Here’s a look at HBS’s Class of 2020 taken from the Harvard Business School website:
- Number of Applications: 9,866
- Enrolled: 930
- Countries Represented: 69
- U.S.: 64%
- Asia: 14%
- Europe: 8%
- Mexico, Central & South America: 6%
- Canada: 5%
- Africa: 2%
- Middle East: 2%
- Oceania: 1%
- Women: 41%
- International (including U.S. permanent residents): 37%
- U.S. ethnic minorities (includes U.S. permanent residents): 26%
- Average age: 27
- Average GPA: 3.71
- Median total GMAT: 730
- Percent of class taking GMAT: 85%
- Median GRE verbal: 165
- Median GRE qualitative: 163
- Percent of class taking GRE: 15%
Breakdown of Undergraduate Majors (134 Domestic Universities and 154 International Universities):
|Economics & Business||46%|
|Humanities & Social Science||17%|
Breakdown of Pre-MBA Industry
|Venture Capital/Private Equity||16%|
The “big” news in these stats is relatively small: Harvard Business School’s application volume declined from 10,351 in the 2016-17 application cycle to 9,866 in last year’s application cycle, a roughly 4.7% decline. The application volume is still above the volume from 2015-16.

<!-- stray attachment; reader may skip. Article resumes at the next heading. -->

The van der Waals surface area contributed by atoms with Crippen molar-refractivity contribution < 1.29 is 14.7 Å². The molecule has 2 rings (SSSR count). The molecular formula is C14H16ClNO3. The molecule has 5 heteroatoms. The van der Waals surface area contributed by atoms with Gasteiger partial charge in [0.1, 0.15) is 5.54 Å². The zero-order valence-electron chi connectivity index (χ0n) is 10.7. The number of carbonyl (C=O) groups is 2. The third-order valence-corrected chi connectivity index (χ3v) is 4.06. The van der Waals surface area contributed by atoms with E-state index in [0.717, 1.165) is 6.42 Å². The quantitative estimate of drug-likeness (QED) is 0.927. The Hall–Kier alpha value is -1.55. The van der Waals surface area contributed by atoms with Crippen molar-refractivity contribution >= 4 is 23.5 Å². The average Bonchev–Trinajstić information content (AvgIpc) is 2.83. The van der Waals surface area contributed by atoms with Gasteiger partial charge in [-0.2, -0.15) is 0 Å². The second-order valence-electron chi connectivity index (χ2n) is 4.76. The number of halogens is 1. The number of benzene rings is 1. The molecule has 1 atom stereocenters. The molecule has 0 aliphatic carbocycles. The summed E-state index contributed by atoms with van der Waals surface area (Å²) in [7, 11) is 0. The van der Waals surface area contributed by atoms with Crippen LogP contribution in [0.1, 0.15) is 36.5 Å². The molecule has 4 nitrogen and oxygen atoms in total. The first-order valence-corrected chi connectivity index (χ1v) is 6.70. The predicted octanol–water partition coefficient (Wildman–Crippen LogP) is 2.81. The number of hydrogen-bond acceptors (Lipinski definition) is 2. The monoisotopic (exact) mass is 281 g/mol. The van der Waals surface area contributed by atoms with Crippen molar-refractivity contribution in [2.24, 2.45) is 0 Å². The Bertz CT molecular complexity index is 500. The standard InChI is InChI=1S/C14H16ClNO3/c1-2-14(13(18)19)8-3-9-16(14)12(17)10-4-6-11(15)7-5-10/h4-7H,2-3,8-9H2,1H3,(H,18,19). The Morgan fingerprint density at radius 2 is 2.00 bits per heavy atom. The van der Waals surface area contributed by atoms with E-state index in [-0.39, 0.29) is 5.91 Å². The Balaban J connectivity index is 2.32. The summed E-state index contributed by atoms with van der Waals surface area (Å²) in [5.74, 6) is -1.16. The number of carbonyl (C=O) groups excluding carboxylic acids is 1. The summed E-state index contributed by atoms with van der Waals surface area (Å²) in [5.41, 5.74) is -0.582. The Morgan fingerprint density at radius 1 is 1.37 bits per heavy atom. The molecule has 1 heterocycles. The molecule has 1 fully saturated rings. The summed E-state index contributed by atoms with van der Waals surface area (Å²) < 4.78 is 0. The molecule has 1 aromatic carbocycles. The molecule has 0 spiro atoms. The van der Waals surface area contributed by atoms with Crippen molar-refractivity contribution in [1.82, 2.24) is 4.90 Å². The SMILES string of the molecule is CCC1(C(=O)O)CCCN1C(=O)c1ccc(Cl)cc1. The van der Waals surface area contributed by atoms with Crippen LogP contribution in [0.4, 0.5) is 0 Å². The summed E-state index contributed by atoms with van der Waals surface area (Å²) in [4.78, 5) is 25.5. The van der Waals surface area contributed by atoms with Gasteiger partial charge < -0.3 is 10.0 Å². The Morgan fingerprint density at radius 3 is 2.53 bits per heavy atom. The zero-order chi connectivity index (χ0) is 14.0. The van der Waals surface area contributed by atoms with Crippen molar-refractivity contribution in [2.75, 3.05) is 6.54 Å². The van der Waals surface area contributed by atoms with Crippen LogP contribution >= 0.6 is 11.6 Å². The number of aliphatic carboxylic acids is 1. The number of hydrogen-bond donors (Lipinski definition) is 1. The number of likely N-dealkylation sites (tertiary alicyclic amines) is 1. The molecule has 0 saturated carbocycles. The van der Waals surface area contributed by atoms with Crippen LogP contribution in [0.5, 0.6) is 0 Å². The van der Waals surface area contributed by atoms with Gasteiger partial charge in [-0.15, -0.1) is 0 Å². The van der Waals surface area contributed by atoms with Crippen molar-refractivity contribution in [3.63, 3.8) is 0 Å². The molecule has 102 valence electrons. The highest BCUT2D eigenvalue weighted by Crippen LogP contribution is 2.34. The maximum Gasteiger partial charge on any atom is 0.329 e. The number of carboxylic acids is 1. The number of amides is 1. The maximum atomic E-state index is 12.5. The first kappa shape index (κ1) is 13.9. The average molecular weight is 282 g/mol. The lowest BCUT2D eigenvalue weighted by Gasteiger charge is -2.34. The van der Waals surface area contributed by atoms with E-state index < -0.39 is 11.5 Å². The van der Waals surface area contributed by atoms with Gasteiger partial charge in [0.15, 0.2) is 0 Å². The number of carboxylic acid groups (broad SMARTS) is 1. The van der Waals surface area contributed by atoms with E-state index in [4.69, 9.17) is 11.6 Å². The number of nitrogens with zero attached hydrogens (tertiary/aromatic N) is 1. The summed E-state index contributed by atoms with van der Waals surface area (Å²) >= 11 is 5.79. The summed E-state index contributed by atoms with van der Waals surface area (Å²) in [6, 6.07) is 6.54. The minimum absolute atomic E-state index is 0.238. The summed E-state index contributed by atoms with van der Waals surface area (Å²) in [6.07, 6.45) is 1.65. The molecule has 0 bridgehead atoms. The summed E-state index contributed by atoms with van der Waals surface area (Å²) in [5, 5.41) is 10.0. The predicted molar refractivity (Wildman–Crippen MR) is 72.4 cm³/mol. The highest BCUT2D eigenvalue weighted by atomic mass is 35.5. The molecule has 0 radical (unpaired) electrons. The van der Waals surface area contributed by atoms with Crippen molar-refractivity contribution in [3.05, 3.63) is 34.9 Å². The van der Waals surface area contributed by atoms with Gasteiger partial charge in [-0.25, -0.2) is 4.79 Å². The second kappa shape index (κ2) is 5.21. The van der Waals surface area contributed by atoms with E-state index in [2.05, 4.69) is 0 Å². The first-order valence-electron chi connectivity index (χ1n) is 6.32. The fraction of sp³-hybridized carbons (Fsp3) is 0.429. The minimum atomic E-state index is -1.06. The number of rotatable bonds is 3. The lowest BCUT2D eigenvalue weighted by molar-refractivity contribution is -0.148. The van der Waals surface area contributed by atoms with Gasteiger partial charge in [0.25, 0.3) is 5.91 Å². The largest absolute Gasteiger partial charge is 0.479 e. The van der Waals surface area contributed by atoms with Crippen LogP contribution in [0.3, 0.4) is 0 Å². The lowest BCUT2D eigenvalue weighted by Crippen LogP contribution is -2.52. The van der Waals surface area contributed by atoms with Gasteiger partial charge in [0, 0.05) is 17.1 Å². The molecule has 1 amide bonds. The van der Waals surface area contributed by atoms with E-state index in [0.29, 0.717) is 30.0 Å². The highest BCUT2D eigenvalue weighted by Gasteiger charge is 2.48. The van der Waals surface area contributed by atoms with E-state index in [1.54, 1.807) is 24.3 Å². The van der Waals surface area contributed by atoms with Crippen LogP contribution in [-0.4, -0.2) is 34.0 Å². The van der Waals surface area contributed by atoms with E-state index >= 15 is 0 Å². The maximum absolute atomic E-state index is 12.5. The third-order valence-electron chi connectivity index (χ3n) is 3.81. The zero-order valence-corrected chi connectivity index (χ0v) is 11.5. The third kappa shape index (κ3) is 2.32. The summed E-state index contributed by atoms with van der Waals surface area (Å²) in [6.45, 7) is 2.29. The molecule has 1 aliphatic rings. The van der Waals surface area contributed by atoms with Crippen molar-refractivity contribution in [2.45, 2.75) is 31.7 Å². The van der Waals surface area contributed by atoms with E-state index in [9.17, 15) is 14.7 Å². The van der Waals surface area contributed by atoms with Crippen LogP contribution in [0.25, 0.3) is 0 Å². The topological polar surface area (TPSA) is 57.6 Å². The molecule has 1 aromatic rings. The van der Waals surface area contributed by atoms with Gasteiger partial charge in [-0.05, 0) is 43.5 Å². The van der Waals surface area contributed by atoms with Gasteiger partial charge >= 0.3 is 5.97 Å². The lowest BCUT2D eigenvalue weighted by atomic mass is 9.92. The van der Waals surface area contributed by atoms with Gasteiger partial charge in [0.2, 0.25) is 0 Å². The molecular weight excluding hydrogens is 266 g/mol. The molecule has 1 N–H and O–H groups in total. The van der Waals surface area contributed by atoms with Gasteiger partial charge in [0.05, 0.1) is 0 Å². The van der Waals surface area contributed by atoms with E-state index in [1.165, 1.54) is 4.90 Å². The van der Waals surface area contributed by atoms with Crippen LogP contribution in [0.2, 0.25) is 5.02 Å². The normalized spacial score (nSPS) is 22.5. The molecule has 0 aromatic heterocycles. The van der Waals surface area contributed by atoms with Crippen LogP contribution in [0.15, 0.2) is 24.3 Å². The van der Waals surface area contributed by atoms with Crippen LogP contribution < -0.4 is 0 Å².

Does this drop mean that it is now “easy” to get into HBS? No. Is it “easier”? A tad, if application volume declines again this year, and I suspect that it will. Application volume tends to be counter-cyclical without the additional impact of ever-increasing tuition and the Trump administration’s immigration policies. So there is opportunity in the decline, but it’s not changing the fundamentals: It’s still very difficult to get into HBS.
Other items of note:
- More accepted applicants are taking the GRE: 15% in this year’s entering class compared with 12% last year.
- HBS experienced a tiny decline again in women’s enrollment, which was down 1% again after declining 1% the previous year too.
- The international percentage of the class actually went up to 37% from 35% in the previous year. Please note that HBS includes U.S. permanent residents in its “International” category.
Perhaps the real news here is the stability in the HBS class. Any change is slow and incremental.
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